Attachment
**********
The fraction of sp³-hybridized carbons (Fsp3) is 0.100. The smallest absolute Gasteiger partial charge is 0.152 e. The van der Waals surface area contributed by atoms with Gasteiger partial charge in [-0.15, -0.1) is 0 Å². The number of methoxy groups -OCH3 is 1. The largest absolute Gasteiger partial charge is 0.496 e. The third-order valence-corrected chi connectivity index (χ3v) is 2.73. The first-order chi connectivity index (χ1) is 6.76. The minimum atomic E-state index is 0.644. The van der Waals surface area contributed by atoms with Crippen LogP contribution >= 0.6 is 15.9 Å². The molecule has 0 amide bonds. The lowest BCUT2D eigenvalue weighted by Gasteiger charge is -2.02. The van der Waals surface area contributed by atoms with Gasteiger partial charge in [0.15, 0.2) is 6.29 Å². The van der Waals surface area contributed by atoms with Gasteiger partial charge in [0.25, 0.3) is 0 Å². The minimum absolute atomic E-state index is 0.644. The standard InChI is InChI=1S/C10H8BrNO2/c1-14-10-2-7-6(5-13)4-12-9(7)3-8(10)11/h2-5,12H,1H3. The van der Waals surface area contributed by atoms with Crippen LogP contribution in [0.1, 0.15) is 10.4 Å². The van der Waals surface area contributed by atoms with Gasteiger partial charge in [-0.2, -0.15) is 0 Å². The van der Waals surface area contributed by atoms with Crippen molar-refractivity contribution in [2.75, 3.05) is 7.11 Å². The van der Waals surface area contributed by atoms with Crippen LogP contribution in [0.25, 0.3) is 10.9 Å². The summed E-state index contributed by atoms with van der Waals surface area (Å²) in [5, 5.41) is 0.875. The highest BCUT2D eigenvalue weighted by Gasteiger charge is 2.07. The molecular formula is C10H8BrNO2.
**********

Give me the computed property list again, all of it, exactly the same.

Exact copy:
The fraction of sp³-hybridized carbons (Fsp3) is 0.100. The smallest absolute Gasteiger partial charge is 0.152 e. The van der Waals surface area contributed by atoms with Gasteiger partial charge in [-0.15, -0.1) is 0 Å². The number of methoxy groups -OCH3 is 1. The largest absolute Gasteiger partial charge is 0.496 e. The third-order valence-corrected chi connectivity index (χ3v) is 2.73. The first-order chi connectivity index (χ1) is 6.76. The minimum atomic E-state index is 0.644. The van der Waals surface area contributed by atoms with Crippen LogP contribution >= 0.6 is 15.9 Å². The molecule has 0 amide bonds. The lowest BCUT2D eigenvalue weighted by Gasteiger charge is -2.02. The van der Waals surface area contributed by atoms with Gasteiger partial charge in [0.15, 0.2) is 6.29 Å². The van der Waals surface area contributed by atoms with Gasteiger partial charge in [0.25, 0.3) is 0 Å². The minimum absolute atomic E-state index is 0.644. The standard InChI is InChI=1S/C10H8BrNO2/c1-14-10-2-7-6(5-13)4-12-9(7)3-8(10)11/h2-5,12H,1H3. The van der Waals surface area contributed by atoms with Crippen LogP contribution in [0.1, 0.15) is 10.4 Å². The van der Waals surface area contributed by atoms with Gasteiger partial charge in [-0.2, -0.15) is 0 Å². The van der Waals surface area contributed by atoms with Crippen molar-refractivity contribution in [2.75, 3.05) is 7.11 Å². The van der Waals surface area contributed by atoms with Crippen LogP contribution in [0.25, 0.3) is 10.9 Å². The summed E-state index contributed by atoms with van der Waals surface area (Å²) in [5, 5.41) is 0.875. The highest BCUT2D eigenvalue weighted by Gasteiger charge is 2.07. The molecular formula is C10H8BrNO2.